I discovered a small lump in my left breast on a Saturday at the end of March 2010. I was initially not too concerned because I had my annual mammogram only about 8 months earlier which was normal. Nonetheless, I called my gynecologist’s office Monday morning and was referred to a surgical practice that has doctors who specialize in women’s breast issues. I got an appointment the following Monday. The doctor examined me and did an ultrasound. He told me that I could potentially have an infection or possibly inflammatory breast cancer. The doctor prescribed an antibiotic and told me that I should come back that Friday. At that appointment, I had a biopsy and on the following Tuesday I learned that I did, in fact, have breast cancer.
The surgeon had been trying to reach me all day and finally got me at the end of the school day. He felt he had to tell me the news right then and asked if I could see him at noon the next day – his first free time. I hung up the phone, contacted my principal and told her what was happening. She told me not to worry about my class, i.e., that she would take care of getting a substitute. I then called my youngest sister who lived about an hour from me and told her my “news”. She told me that she was going to go to the appointment with me. She made arrangements for someone to help get her children from school and with her principal about needing to take the day off.
At the appointment, the doctor confirmed that I had Inflammatory Breast Cancer (IBC). He told my sister and me about the treatment plan. He also advised that he had made an appointment for me at 1:45 that same day with an oncologist who had worked at the National Institutes of Health in a pilot program concerning IBC. My sister and I left the surgeon’s office and went to see the oncologist.
The oncologist met with my sister and me for over an hour and then did a breast exam. During the meeting, she confirmed what the surgeon had told us about the diagnosis and course of action. She started by discussing the cancer itself and the need to determine whether it was estrogen positive (HER-2). She went over my treatment: (a) 8 courses of chemotherapy over the course of 16 weeks (i.e., 4 rounds of a combination of Adriamycin and Cytoxan (A and C) followed by 4 weeks of Taxol); surgery, and then radiation. She set up appointments for lab work at the hospital. These took place on Thursday and Friday of that week: a mammogram, CT scan, MRI, and a bone scan, to name a few. (The scans and MRI concluded that the cancer was in my lymph nodes, but did not appear to have invaded any organs). Before leaving her office, I had blood drawn and got prescriptions. The blood work confirmed that the cancer was estrogen positive.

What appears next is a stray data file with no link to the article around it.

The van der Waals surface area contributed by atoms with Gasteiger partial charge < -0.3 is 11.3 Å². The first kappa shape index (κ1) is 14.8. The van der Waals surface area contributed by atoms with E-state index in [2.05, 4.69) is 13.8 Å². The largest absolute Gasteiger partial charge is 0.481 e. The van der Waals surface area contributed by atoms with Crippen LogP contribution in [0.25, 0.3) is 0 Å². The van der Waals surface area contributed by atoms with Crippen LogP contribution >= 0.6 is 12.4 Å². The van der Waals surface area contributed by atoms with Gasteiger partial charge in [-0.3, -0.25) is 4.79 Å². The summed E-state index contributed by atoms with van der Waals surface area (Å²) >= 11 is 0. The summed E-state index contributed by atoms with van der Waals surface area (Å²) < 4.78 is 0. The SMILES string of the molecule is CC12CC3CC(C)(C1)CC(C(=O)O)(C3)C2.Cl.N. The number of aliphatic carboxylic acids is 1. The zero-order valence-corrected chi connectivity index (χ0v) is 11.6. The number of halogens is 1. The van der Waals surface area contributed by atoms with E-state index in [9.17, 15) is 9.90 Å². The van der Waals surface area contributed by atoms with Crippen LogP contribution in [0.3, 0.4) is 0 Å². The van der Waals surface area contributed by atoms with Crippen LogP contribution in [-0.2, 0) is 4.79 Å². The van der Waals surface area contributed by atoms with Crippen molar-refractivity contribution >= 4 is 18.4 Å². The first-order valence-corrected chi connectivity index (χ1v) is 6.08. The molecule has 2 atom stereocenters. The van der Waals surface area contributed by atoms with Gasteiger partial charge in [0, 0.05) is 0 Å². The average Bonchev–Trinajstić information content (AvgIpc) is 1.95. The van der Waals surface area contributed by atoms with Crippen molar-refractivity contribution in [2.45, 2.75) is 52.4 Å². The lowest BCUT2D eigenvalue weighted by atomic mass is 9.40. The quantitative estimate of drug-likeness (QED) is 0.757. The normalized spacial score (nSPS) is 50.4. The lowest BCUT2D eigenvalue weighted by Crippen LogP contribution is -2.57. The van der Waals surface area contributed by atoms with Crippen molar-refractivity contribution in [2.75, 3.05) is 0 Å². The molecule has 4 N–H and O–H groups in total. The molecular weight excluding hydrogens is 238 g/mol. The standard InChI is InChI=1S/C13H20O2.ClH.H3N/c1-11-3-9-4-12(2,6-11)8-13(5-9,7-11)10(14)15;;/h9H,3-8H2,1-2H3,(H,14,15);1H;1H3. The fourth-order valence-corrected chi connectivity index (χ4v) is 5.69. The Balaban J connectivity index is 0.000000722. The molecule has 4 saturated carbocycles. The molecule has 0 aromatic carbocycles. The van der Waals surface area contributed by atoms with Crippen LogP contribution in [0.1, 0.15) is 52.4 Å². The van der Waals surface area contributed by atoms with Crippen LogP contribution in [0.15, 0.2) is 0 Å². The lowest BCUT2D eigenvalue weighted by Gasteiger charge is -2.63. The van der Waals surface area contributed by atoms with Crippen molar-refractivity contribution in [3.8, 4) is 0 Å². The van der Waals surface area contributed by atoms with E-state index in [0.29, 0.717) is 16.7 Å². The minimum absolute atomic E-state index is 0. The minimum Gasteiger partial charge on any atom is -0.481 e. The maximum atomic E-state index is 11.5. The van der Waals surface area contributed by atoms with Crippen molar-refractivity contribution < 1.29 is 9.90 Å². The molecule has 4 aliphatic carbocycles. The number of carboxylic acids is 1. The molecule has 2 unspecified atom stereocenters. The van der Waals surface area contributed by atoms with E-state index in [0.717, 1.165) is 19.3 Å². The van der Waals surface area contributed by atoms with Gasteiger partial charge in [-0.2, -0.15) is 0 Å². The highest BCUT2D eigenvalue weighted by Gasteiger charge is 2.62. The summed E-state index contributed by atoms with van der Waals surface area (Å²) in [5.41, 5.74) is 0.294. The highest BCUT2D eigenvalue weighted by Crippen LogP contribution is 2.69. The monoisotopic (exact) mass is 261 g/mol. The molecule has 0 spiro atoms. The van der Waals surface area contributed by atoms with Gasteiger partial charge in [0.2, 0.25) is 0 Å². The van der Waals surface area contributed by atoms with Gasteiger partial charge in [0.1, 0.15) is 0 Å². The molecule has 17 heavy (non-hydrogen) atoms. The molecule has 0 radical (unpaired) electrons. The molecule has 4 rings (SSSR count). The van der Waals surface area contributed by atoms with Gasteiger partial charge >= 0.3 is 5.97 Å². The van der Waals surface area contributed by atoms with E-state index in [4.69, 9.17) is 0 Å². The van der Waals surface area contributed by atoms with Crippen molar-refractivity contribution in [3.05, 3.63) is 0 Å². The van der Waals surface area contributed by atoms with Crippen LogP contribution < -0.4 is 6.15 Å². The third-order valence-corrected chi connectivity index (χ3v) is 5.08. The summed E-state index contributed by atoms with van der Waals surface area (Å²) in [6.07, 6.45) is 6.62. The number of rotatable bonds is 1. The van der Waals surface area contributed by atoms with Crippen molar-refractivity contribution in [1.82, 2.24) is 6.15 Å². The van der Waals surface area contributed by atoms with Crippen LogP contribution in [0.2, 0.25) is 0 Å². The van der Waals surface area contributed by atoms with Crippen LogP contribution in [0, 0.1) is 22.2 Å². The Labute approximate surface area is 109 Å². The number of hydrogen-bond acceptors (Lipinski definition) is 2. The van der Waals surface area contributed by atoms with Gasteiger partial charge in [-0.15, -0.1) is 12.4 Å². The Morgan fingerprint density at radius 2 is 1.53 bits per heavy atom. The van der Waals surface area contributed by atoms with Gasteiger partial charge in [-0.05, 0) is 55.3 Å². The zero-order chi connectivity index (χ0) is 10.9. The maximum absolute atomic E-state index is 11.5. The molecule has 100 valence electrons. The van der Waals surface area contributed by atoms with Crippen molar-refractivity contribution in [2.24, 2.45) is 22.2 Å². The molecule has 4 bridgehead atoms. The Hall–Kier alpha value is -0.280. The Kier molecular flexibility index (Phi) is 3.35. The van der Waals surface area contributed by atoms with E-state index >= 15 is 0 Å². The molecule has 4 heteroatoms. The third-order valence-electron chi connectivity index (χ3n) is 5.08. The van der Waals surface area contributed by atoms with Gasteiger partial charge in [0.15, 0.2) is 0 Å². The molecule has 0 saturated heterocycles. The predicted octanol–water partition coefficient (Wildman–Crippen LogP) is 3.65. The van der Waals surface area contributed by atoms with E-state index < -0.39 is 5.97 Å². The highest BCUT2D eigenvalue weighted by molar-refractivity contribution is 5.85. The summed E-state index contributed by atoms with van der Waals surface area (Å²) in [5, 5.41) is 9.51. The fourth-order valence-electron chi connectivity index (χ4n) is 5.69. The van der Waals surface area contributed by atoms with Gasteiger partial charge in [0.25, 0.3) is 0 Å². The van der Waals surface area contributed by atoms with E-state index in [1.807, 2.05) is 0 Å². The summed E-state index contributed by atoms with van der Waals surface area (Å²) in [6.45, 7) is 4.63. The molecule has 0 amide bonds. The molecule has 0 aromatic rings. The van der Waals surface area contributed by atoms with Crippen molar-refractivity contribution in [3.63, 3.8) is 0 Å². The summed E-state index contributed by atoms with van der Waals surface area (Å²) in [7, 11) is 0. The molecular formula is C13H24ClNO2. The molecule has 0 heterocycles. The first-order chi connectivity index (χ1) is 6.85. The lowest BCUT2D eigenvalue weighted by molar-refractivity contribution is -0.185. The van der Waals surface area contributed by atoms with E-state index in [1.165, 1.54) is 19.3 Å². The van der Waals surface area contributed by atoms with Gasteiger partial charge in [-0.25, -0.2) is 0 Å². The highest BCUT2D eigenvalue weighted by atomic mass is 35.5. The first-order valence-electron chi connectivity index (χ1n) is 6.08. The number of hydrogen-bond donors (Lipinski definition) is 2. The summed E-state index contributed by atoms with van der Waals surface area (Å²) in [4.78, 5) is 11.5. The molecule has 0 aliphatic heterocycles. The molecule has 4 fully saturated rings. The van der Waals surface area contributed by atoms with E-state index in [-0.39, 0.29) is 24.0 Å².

My sister and I dropped off the prescriptions and went to have dinner while they were being filled. After dinner, we picked up the prescriptions. My sister brought me home and stayed a few minutes and then headed home to her family. I spoke with my principal and told her what
I had learned and what follow up I needed to do that week. I was concerned about the time I needed off because students were going to be taking standardized tests the following week. After the phone call, I remember thinking how alone and frightened I felt.
Editor’s note: Betty has fought estrogen receptor positive breast cancer or ER+ breast cancer. There are different types of treatment for this type of cancer. One treatment for this type of cancer is an estrogen receptor antagonist (like tamoxifen). An estrogen receptor antagonist blocks the effect of estrogen in many tissues, including the breast. However, in premenopausal women, tamoxifen thins the bone. Another treatment for this type of cancer is an aromatase inhibitor (like Femara or Arimidex). These treatments block the production of estrogen in body leading to possible bone loss. Any time bone loss occurs, calcium is recommended to help stop or reverse the loss.
Learn more about calcium and vitamin D with your Calcium and Vitamin D Tip Sheets.